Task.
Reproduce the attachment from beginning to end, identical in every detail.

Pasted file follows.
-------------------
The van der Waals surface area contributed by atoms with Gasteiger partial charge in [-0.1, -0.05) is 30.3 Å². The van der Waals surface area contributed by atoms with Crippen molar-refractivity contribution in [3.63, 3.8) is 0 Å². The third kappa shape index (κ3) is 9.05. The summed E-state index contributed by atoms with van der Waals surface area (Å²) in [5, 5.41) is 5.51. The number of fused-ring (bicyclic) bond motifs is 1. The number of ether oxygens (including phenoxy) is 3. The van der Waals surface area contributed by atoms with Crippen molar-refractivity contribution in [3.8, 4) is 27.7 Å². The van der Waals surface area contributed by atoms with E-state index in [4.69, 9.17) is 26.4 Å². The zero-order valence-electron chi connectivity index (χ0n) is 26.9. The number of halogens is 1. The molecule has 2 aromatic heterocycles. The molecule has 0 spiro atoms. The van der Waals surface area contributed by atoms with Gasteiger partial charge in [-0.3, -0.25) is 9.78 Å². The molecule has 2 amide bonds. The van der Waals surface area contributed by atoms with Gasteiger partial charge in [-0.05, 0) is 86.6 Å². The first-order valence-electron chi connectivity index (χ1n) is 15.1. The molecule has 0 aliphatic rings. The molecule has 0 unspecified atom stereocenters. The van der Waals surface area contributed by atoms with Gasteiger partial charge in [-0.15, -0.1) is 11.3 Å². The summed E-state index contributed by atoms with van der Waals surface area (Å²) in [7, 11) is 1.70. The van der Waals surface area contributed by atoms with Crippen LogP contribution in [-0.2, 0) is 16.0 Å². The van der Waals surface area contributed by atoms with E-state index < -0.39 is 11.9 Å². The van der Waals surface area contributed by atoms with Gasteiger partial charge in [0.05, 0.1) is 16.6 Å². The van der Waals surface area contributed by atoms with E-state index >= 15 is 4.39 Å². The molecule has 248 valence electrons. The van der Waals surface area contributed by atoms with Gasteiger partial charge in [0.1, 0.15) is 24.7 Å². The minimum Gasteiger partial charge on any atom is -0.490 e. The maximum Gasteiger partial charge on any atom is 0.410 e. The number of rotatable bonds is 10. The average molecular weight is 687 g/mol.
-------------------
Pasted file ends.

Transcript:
The van der Waals surface area contributed by atoms with Gasteiger partial charge in [-0.1, -0.05) is 30.3 Å². The van der Waals surface area contributed by atoms with Crippen molar-refractivity contribution in [3.63, 3.8) is 0 Å². The third kappa shape index (κ3) is 9.05. The summed E-state index contributed by atoms with van der Waals surface area (Å²) in [5, 5.41) is 5.51. The number of fused-ring (bicyclic) bond motifs is 1. The number of ether oxygens (including phenoxy) is 3. The van der Waals surface area contributed by atoms with Crippen molar-refractivity contribution in [3.8, 4) is 27.7 Å². The van der Waals surface area contributed by atoms with E-state index in [4.69, 9.17) is 26.4 Å². The zero-order valence-electron chi connectivity index (χ0n) is 26.9. The number of halogens is 1. The molecule has 2 aromatic heterocycles. The molecule has 0 spiro atoms. The van der Waals surface area contributed by atoms with Gasteiger partial charge in [-0.3, -0.25) is 9.78 Å². The molecule has 2 amide bonds. The van der Waals surface area contributed by atoms with Gasteiger partial charge in [-0.05, 0) is 86.6 Å². The first-order valence-electron chi connectivity index (χ1n) is 15.1. The molecule has 0 aliphatic rings. The molecule has 0 unspecified atom stereocenters. The van der Waals surface area contributed by atoms with Gasteiger partial charge in [-0.15, -0.1) is 11.3 Å². The summed E-state index contributed by atoms with van der Waals surface area (Å²) in [7, 11) is 1.70. The van der Waals surface area contributed by atoms with Crippen LogP contribution in [-0.2, 0) is 16.0 Å². The van der Waals surface area contributed by atoms with E-state index < -0.39 is 11.9 Å². The van der Waals surface area contributed by atoms with Gasteiger partial charge in [0.05, 0.1) is 16.6 Å². The van der Waals surface area contributed by atoms with E-state index >= 15 is 4.39 Å². The molecule has 248 valence electrons. The van der Waals surface area contributed by atoms with Gasteiger partial charge in [0.1, 0.15) is 24.7 Å². The minimum Gasteiger partial charge on any atom is -0.490 e. The maximum Gasteiger partial charge on any atom is 0.410 e. The number of rotatable bonds is 10. The average molecular weight is 687 g/mol.